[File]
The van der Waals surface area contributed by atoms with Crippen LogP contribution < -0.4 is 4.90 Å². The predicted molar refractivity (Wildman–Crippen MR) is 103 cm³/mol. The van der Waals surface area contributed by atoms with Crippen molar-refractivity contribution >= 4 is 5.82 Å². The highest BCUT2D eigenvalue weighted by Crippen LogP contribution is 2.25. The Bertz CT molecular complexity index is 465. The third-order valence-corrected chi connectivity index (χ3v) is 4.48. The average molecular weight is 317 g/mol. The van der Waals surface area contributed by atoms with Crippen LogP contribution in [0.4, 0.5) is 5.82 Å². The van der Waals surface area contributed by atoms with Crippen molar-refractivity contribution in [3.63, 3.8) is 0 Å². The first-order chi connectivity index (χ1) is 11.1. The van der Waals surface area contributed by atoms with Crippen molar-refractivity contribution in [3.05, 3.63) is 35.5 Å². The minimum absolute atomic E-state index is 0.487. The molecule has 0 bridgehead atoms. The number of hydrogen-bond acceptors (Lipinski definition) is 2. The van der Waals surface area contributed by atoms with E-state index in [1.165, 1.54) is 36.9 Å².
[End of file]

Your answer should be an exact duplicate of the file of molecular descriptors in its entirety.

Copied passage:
The van der Waals surface area contributed by atoms with Crippen LogP contribution < -0.4 is 4.90 Å². The predicted molar refractivity (Wildman–Crippen MR) is 103 cm³/mol. The van der Waals surface area contributed by atoms with Crippen molar-refractivity contribution >= 4 is 5.82 Å². The highest BCUT2D eigenvalue weighted by Crippen LogP contribution is 2.25. The Bertz CT molecular complexity index is 465. The third-order valence-corrected chi connectivity index (χ3v) is 4.48. The average molecular weight is 317 g/mol. The van der Waals surface area contributed by atoms with Crippen LogP contribution in [0.4, 0.5) is 5.82 Å². The van der Waals surface area contributed by atoms with Crippen molar-refractivity contribution in [3.63, 3.8) is 0 Å². The first-order chi connectivity index (χ1) is 11.1. The van der Waals surface area contributed by atoms with Crippen molar-refractivity contribution in [3.05, 3.63) is 35.5 Å². The minimum absolute atomic E-state index is 0.487. The molecule has 0 bridgehead atoms. The number of hydrogen-bond acceptors (Lipinski definition) is 2. The van der Waals surface area contributed by atoms with E-state index in [1.165, 1.54) is 36.9 Å².